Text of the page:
Despite the claims that organic food is safer and more nutritious, the U.S. Department of Agriculture (USDA) simply won’t say so. And it’s not alone.
On its National Organic Program Web site, the agency remarks, “USDA makes no claims that organically produced food is safer or more nutritious than conventionally produced food.”
Congress passed the Organic Foods Production Act in 1990, requiring the USDA to develop national standards for organic products. Yet, 23 years later, the USDA still will not validate the organic ads.
Then there’s the U.S. Food and Drug Administration (FDA). Asked on its Web site, “Are foods made with ‘organic’ ingredients safer than those made with ingredients from other sources?” the FDA’s response is, “No. An ingredient’s source does not determine its safety.”
Other scientific sources have similar conclusions.
In 2010, the Journal of Clinical Nutrition concluded that, “evidence is lacking for nutrition-related health effects that result from the consumption of organically produced foodstuffs.”
A 2012 clinical report in the journal Pediatrics notes that, “current evidence does not support any meaningful nutritional benefits or deficits from eating organic compared with conventionally grown foods.”
A Mayo Clinic answer about nutrition of organic food on its Web site summarizes a recent study that examined 50 years’ of scientific articles: “The researchers concluded that organically and conventionally produced foodstuffs are comparable in their nutrient content.”
Scientific studies are nearly unanimous; still, the perception persists that organic food is safer and more nutritious.
Surely the perception of safety and nutrition persists partly because the USDA seal of approval is on the package. But like beauty, the choice is in the mind of the beholder. The beauty of organic food is not just that it is perceived to be safe and nutritious, but that it results, as the USDA states in its definition, from “practices that foster cycling of resources, promote ecological balance, and conserve biological diversity.”
Because the organic movement is about so much more than food safety and nutrition, its practice is riddled with ethical choices, many of them arbitrary. Are human and animal labor preferable to the use of chemicals to rid crops of pests? Why, then, is the use of fossil fuel preferable to animal power for farm implements? Why not prohibit the use of fossil fuels, claimed to cause global warming, in producing organic food?
The “better way” of organic food is as socially and politically correct as it is complicated. Animals must have year-round access to the outdoors, no genetic engineering is allowed, and ionizing radiation cannot be used to sterilize food. Yet the FDA maintains on its Web site that, “FDA has evaluated the safety of irradiated food for more than thirty years and has found the process to be safe.”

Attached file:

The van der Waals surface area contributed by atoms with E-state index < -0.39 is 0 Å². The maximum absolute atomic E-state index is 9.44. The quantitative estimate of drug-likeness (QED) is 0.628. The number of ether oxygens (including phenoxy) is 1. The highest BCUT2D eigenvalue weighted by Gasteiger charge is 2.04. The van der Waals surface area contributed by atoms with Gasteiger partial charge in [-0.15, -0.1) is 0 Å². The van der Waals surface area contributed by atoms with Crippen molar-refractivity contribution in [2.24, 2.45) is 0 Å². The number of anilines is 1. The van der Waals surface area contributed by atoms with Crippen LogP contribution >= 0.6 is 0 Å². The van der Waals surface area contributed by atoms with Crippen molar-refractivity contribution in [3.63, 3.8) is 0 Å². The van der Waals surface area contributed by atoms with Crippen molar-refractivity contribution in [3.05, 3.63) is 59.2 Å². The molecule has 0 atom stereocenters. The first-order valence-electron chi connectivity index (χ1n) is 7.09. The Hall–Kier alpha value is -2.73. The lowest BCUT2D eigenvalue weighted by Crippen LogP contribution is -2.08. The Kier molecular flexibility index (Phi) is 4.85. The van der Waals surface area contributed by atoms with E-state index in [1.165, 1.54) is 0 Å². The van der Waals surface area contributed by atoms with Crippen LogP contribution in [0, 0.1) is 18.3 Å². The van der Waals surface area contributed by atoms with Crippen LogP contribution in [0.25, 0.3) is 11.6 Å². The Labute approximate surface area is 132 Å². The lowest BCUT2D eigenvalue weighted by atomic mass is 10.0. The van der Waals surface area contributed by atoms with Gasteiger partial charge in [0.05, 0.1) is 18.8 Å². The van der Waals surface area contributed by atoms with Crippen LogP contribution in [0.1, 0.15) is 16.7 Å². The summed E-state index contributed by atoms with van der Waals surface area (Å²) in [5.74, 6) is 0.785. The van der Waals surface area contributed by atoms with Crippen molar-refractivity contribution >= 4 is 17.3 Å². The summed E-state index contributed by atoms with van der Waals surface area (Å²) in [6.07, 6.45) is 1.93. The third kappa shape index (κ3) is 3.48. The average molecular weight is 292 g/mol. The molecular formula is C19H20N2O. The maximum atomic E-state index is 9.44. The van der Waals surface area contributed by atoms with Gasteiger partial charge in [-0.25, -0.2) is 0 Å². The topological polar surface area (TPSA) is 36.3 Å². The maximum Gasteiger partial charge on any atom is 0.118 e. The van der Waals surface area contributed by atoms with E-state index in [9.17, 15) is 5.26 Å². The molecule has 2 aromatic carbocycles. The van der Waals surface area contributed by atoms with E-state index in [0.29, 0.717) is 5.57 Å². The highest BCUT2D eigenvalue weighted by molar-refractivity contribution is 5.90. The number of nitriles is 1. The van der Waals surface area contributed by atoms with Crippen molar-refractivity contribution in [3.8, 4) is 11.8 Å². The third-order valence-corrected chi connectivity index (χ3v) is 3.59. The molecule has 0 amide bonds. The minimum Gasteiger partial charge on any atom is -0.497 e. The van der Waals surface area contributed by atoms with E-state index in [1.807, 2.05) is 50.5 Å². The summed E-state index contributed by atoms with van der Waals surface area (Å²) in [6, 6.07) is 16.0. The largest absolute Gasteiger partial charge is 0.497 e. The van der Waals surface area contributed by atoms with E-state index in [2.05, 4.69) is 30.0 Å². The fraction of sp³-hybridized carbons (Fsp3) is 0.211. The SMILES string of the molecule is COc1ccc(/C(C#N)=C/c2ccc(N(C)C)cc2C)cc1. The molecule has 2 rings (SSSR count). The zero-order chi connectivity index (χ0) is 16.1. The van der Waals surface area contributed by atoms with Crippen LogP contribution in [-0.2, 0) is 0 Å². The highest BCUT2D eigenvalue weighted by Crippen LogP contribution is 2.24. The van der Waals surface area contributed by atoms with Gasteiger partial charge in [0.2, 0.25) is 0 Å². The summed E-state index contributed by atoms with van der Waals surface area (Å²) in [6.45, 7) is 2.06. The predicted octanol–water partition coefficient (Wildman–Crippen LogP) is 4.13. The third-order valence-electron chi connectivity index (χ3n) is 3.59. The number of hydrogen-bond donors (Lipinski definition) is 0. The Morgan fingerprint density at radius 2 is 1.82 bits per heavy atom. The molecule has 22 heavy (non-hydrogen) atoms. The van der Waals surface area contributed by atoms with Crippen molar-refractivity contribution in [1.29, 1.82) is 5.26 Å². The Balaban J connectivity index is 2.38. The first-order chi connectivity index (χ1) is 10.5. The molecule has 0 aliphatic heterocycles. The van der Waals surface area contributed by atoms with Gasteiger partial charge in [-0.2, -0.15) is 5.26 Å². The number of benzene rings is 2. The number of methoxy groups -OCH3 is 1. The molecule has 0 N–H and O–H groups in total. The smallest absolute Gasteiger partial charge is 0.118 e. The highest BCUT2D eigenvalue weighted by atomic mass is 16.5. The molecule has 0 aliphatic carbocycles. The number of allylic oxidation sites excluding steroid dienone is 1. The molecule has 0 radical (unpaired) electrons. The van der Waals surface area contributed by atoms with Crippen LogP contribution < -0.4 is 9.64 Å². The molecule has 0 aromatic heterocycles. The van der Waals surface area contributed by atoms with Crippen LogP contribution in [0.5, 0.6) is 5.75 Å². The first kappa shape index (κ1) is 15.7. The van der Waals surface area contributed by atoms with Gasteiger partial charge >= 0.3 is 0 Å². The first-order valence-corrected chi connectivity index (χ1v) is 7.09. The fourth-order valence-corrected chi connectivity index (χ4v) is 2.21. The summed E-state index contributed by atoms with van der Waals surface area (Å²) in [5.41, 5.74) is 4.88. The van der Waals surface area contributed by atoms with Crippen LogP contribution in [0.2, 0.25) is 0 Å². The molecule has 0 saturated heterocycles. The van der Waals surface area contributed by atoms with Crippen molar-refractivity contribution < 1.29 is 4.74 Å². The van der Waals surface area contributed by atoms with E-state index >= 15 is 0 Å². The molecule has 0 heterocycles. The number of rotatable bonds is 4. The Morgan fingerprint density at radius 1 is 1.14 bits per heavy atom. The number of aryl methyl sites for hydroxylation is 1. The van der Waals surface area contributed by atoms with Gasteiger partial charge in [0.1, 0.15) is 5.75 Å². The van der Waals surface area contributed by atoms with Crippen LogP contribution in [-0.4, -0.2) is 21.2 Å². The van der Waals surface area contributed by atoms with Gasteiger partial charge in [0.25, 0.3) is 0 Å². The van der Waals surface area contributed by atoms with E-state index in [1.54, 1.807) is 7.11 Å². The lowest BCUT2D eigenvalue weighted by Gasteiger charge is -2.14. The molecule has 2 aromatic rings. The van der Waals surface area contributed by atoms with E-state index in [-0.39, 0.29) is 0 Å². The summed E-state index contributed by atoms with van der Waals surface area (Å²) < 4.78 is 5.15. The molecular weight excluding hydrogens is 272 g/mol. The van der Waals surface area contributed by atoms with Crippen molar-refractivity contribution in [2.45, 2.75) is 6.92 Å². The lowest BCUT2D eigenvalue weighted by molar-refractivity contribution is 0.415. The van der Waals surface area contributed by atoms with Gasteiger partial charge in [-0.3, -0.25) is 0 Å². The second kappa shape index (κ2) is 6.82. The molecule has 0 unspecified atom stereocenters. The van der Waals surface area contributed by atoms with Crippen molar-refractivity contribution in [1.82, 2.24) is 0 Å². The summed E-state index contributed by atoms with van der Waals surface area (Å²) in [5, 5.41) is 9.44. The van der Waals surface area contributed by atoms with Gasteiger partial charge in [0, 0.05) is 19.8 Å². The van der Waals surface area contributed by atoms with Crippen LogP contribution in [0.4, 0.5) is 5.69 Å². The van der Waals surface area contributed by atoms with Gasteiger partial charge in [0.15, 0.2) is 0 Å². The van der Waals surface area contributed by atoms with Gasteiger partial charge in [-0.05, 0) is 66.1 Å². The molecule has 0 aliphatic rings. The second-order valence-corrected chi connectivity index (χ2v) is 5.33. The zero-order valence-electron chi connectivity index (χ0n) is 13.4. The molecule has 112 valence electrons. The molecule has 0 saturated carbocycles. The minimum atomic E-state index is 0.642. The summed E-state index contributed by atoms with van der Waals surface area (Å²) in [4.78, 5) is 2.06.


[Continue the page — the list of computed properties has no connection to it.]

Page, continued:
Organic regulations are laced with feel-good commandments, but they are apparently as open to opinion and debate as any social issue. The provisions of fresh air, shelter, direct sunlight and outdoor free range for farm animals may be commendable as humane treatment, but what about killing and eating them in the end? Should the degrees of humanity shown farm animals be decided, interpreted and regulated by USDA?
Choices based on such perceived ecological good require no objective tests, but require faith that buying organic will help attain some future, obscure goal(s). There are no clear goals for “ecological balance” and “biological diversity.” Nor can there be; the judges and conditions are too diverse.
The goals implied by the USDA’s definition of organic agriculture are nebulous, but not free. Somebody must pay. Taxpayers help. The latest figures available (2008) show $108 million being spent by the U.S. government on organic agriculture.
But consumers who choose organic pay a bigger subsidy. In 2011, organic food sales reached an estimated $31 billion. With prices for organic food items averaging about 75 percent higher than their conventional counterparts, consumers are subsidizing organic agriculture to the tune of about $13 billion per year.
Organic is no longer small and local. Farms with sales of at least a half-million dollars in 2011 accounted for 12.5 percent of farms but more than 75 percent of the total income. The future of organic food is reflected in its adoption by factory farms and big-box grocery stores, even Wal-Mart.
Any movement with such nebulous rules and benefits requires large helpings of chic. When the chic is gone, the exclusivity blurred, and everyone is on board, “organic” becomes just another marketing gimmick.
Many consumers already believe it is. In a Harris poll this year, 59 percent of respondents agreed that the organic label is just an excuse to charge more. The relevance of “organic” cotton to protection of food and health, for example, stretches logic. “Organic” tobacco destroys it altogether.
University of Georgia Professor Emeritus Harold Brown is a senior fellow with the Georgia Public Policy Foundation and author of “The Greening of Georgia: The Improvement of the Environment in the Twentieth Century.”